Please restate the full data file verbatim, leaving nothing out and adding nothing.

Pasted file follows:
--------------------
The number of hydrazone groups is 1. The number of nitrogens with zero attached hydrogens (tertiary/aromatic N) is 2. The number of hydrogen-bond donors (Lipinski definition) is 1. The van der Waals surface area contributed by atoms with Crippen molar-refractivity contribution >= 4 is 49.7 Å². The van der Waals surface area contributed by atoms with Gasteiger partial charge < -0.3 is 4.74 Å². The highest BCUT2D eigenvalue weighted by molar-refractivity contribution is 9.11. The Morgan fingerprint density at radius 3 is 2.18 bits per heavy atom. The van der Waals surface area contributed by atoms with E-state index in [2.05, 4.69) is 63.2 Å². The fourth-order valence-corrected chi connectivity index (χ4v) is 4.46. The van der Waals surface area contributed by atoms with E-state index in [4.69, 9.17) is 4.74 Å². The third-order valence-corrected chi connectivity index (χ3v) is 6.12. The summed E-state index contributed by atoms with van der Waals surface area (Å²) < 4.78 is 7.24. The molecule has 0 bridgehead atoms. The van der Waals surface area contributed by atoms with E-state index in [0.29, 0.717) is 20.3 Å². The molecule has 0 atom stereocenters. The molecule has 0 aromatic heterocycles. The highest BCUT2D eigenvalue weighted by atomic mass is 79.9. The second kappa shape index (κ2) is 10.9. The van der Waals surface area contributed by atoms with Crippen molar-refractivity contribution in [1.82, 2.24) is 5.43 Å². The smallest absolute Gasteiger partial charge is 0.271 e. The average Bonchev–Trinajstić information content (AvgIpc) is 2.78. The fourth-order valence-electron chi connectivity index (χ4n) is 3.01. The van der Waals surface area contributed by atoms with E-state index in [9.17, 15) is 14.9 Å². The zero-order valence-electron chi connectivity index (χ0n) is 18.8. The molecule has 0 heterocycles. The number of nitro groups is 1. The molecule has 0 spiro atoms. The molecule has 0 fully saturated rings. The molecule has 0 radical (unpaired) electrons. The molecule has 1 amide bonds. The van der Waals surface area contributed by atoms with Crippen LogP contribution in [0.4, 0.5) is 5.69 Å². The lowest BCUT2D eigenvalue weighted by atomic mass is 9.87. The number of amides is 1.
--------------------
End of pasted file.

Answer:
The number of hydrazone groups is 1. The number of nitrogens with zero attached hydrogens (tertiary/aromatic N) is 2. The number of hydrogen-bond donors (Lipinski definition) is 1. The van der Waals surface area contributed by atoms with Crippen molar-refractivity contribution >= 4 is 49.7 Å². The van der Waals surface area contributed by atoms with Gasteiger partial charge < -0.3 is 4.74 Å². The highest BCUT2D eigenvalue weighted by molar-refractivity contribution is 9.11. The Morgan fingerprint density at radius 3 is 2.18 bits per heavy atom. The van der Waals surface area contributed by atoms with E-state index in [2.05, 4.69) is 63.2 Å². The fourth-order valence-corrected chi connectivity index (χ4v) is 4.46. The van der Waals surface area contributed by atoms with E-state index in [4.69, 9.17) is 4.74 Å². The third-order valence-corrected chi connectivity index (χ3v) is 6.12. The summed E-state index contributed by atoms with van der Waals surface area (Å²) < 4.78 is 7.24. The molecule has 0 bridgehead atoms. The van der Waals surface area contributed by atoms with E-state index in [0.29, 0.717) is 20.3 Å². The molecule has 0 atom stereocenters. The molecule has 0 aromatic heterocycles. The highest BCUT2D eigenvalue weighted by atomic mass is 79.9. The second kappa shape index (κ2) is 10.9. The van der Waals surface area contributed by atoms with Crippen molar-refractivity contribution in [1.82, 2.24) is 5.43 Å². The smallest absolute Gasteiger partial charge is 0.271 e. The average Bonchev–Trinajstić information content (AvgIpc) is 2.78. The fourth-order valence-electron chi connectivity index (χ4n) is 3.01. The van der Waals surface area contributed by atoms with E-state index in [9.17, 15) is 14.9 Å². The zero-order valence-electron chi connectivity index (χ0n) is 18.8. The molecule has 0 heterocycles. The number of nitro groups is 1. The molecule has 0 spiro atoms. The molecule has 0 fully saturated rings. The molecule has 0 radical (unpaired) electrons. The molecule has 1 amide bonds. The van der Waals surface area contributed by atoms with Crippen LogP contribution in [0.4, 0.5) is 5.69 Å². The lowest BCUT2D eigenvalue weighted by atomic mass is 9.87. The number of amides is 1.